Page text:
6. If you have to, then organise your revision notes (or if you don’t have them yet, your actual notes) – into appropriate folders with dividers which demarcate each sub topic.
  7. Sort out your study space – you don’t necessarily have to fold your clothes up, but at least clear a desk space in advance of hitting the revision. I’d also recommend having a ‘place’ for each set of revision notes for each of your subjects.
  8. Cut out all distractions before you begin any study session – for most students this is probably simply a matter of putting their phone in another room for a couple of hours or so, and making sure there are no social media windows open through which you may be distracted. Obviously you might go online for revision advice, but don’t get distracted down the rabbit-hole in the process!
  9. At the beginning or day (or week, but I prefer days), plan out what you are going to revise that day- with goals for each session. A decent ‘day revision plan might incorporate the following:
  • Two or three sessions with each session lasting from one to three hours, and focusing on one or more sub-topics (depending on how well you know that sub-topic).
  • Each session should have a distinct goal: for example: review all of the marriage and divorce topic by ‘testing myself’ and ‘plan 2 exam questions’ on this topic.
  • You should ‘mix it up’ over the course of the day – for example if you you’re doing three sessions, do one of sociology, one of English, one of History.
  • Your daily plan should be realistic – some sub-topics might take you two sessions, depending on how large they are and how difficult you find them.
  • If should incorporate all of the health and well being advice above: time for breakfast, breaks, exercise, and allow you time for a decent night’s sleep
  • It might incorporate an element of the ‘revision cycle’: the first 10 minutes of your sociology session might involve testing yourself on yesterday’s sociology session.

Specific Revision Techniques 

This is probably what you came here for: these are the specific strategies you should be using during any particular revision session (whether that’s 20 minutes, 30 minutes, and hour or more!).

The advice below is supposed to apply to any of the major ‘topics’ or ‘chunks of learning’ within any topic. For A-level sociology, for example, a sub-topic is something like ‘perspectives on education’, or ‘demography’ within the family. For each of these topics, you should have something like 1-4 pages of your own revision notes, depending on how you’ve organised the information.

Some general advice is that revision should be active and exam focused, not passive (i.e. not just re-reading)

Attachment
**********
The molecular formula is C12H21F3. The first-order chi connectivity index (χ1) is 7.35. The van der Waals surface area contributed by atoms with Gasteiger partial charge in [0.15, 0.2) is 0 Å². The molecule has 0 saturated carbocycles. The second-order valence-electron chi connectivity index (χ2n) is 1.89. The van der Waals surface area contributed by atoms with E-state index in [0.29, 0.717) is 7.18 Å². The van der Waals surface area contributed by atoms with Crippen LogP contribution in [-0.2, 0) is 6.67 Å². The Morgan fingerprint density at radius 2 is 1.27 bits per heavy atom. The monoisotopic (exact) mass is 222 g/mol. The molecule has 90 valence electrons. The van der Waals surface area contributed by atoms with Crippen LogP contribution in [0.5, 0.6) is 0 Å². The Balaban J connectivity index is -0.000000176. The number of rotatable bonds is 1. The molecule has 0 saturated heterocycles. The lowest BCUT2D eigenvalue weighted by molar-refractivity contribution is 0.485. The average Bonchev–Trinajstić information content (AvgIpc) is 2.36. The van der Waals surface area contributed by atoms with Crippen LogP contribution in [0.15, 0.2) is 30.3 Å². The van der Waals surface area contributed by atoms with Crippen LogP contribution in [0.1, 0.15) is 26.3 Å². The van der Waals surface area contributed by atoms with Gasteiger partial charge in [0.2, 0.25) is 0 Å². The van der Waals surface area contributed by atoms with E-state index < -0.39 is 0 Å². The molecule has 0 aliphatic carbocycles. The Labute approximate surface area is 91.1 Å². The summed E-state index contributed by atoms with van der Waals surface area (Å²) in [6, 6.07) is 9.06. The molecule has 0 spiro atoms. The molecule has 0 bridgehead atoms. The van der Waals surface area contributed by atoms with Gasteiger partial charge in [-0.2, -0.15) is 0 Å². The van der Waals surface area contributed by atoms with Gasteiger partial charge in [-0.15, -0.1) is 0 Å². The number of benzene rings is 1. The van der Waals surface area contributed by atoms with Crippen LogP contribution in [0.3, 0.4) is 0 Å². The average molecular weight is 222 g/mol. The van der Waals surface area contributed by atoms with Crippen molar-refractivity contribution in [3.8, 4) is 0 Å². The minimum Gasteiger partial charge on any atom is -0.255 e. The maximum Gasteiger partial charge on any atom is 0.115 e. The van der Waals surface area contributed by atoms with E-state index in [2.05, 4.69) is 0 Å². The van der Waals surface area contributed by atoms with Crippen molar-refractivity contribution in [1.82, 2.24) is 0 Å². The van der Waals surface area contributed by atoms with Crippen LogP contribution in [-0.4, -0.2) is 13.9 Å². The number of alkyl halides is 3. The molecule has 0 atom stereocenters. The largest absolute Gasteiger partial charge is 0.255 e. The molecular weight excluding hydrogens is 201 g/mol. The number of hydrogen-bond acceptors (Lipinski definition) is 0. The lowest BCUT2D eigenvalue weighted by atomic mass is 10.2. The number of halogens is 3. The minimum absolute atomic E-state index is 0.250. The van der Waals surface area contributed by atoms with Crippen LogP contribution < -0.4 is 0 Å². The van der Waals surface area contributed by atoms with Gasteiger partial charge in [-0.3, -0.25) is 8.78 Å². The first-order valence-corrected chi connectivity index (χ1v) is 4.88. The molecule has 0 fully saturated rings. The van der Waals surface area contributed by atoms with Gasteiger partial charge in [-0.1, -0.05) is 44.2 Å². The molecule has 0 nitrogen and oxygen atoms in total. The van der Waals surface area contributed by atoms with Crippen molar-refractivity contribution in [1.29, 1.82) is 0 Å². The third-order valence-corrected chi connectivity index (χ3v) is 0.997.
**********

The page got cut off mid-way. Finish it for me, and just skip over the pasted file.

1. Test yourself – rather than simply re-reading your own revision notes, you should ‘turn the page face down’ and ‘go over the content in your head/ our out-loud’, and then turn the page back over to see how well you remembered the content.
  2. Make brief, active revision notes with a clear structure  (NB most of these should already be done BEFORE you start on your final wave of revision in April-May, so this should only be applying to the few gaps you have) – then do more reading and thinking and less ‘writing’ – i.e. think about the structure of the notes, use sub headings, and as few words as possible. Make links between other areas of the course and be as visual as possible (mind maps work well for many students), and TEST WHAT YOU KNOW immediately after you’ve made them.
  3. When reviewing revision notes, do so actively – THINK about how you would use the material to answer exam questions, look for links to other areas of the course. This is where working with a constructive friend can come in really handy – test each-other, and explain what you’ve just reviewed to your friend. ‘Teaching’ someone else is often the best way of learning.
  4. Read past papers and exemplars – make sure you’re doing this regularly, especially towards the end of May for A-levels (2018 dates)
  5. Practice exam papers – both planning and the occasional full answer.

In short – Effective revision is not rocket science, it’s just a matter of adopting a healthy lifestyle, planning in advance, and doing active, exam focused revision in each revision session. 

Sources used to write this post

Below, I list the sources I used to create the above ‘mega revision advice list’ with a summary of each of the specific pieces of advice given on each site, and a rationale for why I used this each source of advice. 

Making the Grade: A* Students Share their Secrets (Nik Taylor, The Student Room, Which University)

  1. Read the examiners reports
  2. Check the past papers
  3. Download the syllabus for your subjects and check off everything as you learn it
  4. Break down revision into manageable, bite sized chunks